The federal government offers generous deferment and forbearance for struggling borrowers. You’ll need to make a request to your loan servicer. You may also need to provide documentation to show you meet eligibility requirements for deferment or forbearance.

You can request deferment in several situations:

• While enrolled at least half-time at an eligible college or career school, graduate fellowship program or rehabilitation training program for the disabled
• While experiencing economic hardship, up to three years
• While unemployed or unable to find full-time employment, up to three years
• While serving in the Peace Corps, up to three years
• While on active military duty or for 13 months after conclusion of that service or until you return to a college or career school

You can request forbearance if you have financial difficulties, medical expenses, change in employment or other reasons your loan servicer deems acceptable.

General forbearance is granted for no more than 12 months at a time. If you are experiencing hardship at the end of a 12-month period, you can request another. Your loan servicer may set a limit on the maximum period of time you can receive a general forbearance, but the Education Department has no limit

Your loan servicer is required to give you forbearance, up to 12 months at a time, in a few situations:

• You are serving in a medical or dental internship or residency program and meet requirements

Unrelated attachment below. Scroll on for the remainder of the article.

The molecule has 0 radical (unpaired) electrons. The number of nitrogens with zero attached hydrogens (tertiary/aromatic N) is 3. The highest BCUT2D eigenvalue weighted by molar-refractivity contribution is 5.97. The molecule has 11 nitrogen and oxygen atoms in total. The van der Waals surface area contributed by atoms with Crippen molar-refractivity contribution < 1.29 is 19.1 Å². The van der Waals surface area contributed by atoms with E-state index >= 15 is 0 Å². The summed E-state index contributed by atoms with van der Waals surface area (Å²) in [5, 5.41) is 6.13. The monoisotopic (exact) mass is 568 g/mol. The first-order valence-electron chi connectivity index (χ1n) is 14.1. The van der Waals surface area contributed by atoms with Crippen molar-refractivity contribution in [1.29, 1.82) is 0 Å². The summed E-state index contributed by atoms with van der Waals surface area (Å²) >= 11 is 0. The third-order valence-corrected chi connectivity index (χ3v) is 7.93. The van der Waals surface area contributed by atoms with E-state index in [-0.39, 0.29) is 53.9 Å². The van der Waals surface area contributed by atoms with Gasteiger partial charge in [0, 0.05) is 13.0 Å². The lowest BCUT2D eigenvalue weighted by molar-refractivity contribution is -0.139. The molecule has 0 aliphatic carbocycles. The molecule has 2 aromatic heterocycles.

• The total amount you owe each month is 20% or more of your total monthly gross income, for up to three years
• You are serving in an AmeriCorps position for which you received a national service award
• You are performing teaching service that would qualify you for teacher loan forgiveness
• You qualify for partial repayment of your loans under the U.S. Department of Defense Student Loan Repayment Program
• You are a member of the National Guard and have been activated by a governor, but you are not eligible for military deferment

Federal direct loan extras

Borrowers who make 120 payments on an eligible repayment plan (income-driven repayment) while employed full-time for a qualifying public service employer, may qualify for loan forgiveness.
Teachers who teach full-time for five complete and consecutive academic years in a low-income school or educational service agency may be eligible for loan forgiveness of up to $17,500 in direct loans.
After the loan term ends on any of the four income-driven repayment plans, the remaining balance is forgiven.
If a borrower’s school misled or engaged in any other misconduct or illegal activity, borrowers may be eligible for loan forgiveness.
You may be eligible for 100% discharge of your direct loans if your school closes while you’re enrolled and you do not complete your program, or if your school closes within 120 days after you withdraw.

Federal student loan FAQs

  • Can I apply with a co-signer? No co-signer necessary.
  • Can I qualify if I’ve filed for bankruptcy in the past? Bankruptcy is not assessed.
  • Can I qualify if I don’t go to a Title IV-accredited school? No, borrowers must attend a Title IV school to receive federal loans.